To capitalize on the camping craze in America, Dodge offered the Adventurer package to its lineup beginning in 1970. This was an attempt to civilize what was considered to be a utilitarian necessity. Dodge marketing promised its truck lived a “double life” â€” having the ability to haul, while simultaneously offering more car-like options. As with the Dude, the AdventurerÂ featured bucket seats, center console, door-to-door carpeting, “car-type” air conditioning and even a radio! The packageÂ continued on to the revised D-Series post 1972.
But performance wise, the Adventurer also upped the power quotient from the Dude with a 400 available starting in 1972. That was further augmented in 1974 with the 440 V8 (good for 235 horsepower) available on 2-wheel drive pickups.
Macho Power Wagon and Warlock
If you thought the Adventurer’s Double Life ad campaign was on the risky side, Dodge’sÂ campaign for the new Adult Toys lineup in the late 1970s was borderline not safe for work. ItÂ hoped to take advantage of the burgeoning custom market for trucks by releasing itsÂ own. The advertisements promised fun, scantily clad women and powerful, shouty Dodge products. The Macho Power Wagon and Warlock (short wheelbase only) were top of the heap on the pickup side for 1977, and featured special paintwork, striping, and big, raised letter tires fit over special wheels. These mostly featured the 318 V8s slotted under the hood.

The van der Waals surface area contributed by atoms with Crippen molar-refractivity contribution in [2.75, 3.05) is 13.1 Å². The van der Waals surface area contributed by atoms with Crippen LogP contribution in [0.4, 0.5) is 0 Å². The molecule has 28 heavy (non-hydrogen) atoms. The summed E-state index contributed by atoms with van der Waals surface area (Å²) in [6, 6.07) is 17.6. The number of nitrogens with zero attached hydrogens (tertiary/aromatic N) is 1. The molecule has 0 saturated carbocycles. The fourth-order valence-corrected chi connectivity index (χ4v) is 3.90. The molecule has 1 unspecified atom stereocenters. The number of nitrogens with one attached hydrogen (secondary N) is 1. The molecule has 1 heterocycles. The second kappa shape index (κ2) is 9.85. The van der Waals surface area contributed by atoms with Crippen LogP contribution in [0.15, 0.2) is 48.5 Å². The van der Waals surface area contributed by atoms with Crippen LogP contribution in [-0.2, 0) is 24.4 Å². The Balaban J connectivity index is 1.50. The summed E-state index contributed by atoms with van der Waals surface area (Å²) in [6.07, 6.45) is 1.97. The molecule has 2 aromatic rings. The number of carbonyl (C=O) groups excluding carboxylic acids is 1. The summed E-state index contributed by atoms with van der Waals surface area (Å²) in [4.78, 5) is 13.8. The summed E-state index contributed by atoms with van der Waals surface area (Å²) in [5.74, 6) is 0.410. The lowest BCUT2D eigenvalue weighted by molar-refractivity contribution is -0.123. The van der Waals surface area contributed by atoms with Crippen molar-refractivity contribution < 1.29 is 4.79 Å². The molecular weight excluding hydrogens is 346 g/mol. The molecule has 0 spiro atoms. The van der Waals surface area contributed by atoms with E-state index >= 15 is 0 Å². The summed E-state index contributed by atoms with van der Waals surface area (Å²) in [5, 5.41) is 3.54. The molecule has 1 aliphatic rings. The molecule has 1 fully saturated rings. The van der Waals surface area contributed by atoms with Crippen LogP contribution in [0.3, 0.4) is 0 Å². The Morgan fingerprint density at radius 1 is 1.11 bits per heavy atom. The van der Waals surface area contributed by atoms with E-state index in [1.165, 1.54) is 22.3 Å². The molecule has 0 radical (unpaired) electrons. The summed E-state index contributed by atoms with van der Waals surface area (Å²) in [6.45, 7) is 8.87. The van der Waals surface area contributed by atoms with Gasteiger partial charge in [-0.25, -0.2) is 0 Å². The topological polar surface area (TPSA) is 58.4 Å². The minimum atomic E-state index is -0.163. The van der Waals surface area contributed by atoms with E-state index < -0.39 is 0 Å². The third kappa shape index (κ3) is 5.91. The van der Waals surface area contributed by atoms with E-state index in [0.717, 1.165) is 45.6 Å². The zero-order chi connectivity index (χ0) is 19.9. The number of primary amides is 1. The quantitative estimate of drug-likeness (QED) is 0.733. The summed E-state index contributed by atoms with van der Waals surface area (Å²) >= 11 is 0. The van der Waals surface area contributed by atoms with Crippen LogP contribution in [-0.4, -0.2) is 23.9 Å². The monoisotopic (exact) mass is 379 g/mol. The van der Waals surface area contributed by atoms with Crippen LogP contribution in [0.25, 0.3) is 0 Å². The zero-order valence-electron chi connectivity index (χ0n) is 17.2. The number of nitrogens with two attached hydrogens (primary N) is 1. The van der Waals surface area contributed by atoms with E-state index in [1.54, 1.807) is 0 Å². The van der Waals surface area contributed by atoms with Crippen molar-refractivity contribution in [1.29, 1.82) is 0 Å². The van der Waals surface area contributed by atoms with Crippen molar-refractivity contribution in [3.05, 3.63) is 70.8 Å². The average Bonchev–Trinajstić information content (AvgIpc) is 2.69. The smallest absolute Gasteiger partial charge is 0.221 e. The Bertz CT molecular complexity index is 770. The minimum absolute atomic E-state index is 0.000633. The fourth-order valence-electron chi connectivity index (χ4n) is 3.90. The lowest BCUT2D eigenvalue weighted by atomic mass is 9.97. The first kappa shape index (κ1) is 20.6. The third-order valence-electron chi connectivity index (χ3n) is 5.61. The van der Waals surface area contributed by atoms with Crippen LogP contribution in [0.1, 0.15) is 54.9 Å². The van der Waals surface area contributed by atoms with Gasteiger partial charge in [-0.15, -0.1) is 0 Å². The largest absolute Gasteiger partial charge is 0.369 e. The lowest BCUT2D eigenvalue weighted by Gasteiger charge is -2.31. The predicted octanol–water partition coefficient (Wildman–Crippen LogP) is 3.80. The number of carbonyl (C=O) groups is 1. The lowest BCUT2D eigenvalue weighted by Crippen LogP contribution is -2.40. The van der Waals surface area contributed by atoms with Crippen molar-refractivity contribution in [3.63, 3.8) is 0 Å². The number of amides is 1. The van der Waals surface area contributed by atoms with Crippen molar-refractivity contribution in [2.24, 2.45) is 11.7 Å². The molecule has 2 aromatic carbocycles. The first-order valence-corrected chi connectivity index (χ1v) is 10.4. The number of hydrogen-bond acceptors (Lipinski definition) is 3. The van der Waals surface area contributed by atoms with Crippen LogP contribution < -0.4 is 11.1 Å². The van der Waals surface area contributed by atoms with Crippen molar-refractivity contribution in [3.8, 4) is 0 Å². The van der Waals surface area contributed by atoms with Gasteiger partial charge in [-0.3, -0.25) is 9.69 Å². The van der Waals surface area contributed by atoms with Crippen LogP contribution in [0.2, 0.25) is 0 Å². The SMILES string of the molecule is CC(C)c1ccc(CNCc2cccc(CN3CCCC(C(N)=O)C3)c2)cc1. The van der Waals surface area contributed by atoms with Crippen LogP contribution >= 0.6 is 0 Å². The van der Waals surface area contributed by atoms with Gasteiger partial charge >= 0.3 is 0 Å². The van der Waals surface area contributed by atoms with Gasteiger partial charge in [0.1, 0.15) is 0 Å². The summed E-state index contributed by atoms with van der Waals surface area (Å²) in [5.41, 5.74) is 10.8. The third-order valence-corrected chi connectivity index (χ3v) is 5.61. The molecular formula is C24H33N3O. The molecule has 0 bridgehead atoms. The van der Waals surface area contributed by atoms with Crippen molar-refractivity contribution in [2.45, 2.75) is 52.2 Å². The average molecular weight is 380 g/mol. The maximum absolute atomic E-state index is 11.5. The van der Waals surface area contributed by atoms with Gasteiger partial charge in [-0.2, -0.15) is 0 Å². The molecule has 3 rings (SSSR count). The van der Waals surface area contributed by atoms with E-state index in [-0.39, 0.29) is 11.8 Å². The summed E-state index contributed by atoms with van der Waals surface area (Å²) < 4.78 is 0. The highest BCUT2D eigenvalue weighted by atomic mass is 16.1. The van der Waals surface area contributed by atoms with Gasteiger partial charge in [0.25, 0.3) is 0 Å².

Lil’ Red Express/Midnight Express
The Adventurer was mostly an appearance package, and the Adult Toys were too â€” at least, at first. Dodge cranked up the juice on several of the Adventurer lineup to give you superhero power at the culmination of the Adult Toys run. It thenÂ took the idea of the Warlock and kicked it up a notch with less custom wood in the bed and a lot more punch under the hood.
The Lil’ Red Express featured a EH1 360 V8 hooked to a 3.55:1 rear axle. Further, the E58 police-spec motor didn’t have any real emissions equipment (sorry, California) but did feature twin semi-truck-inspired vertical exhausts behind the cab. Looking a bit like an overgrown Tonka toy, it was one of the fastest U.S. production vehicles of the late 1970s. It total, about 7,300 were produced over a short two-year model run, with ’79s being differentiated by their quad-headlight grill.
Even more rare was the elusive blacked-out version of the Lil’ Red Express. Called the Midnight Express, a fair amount were apparently optioned with the 440. On the surface, while the increase in displacement and more limited run of the Midnight Express would seem to be the hot ticket, the 360-equipped Lil’ Red is generally viewed to be the better performance truck.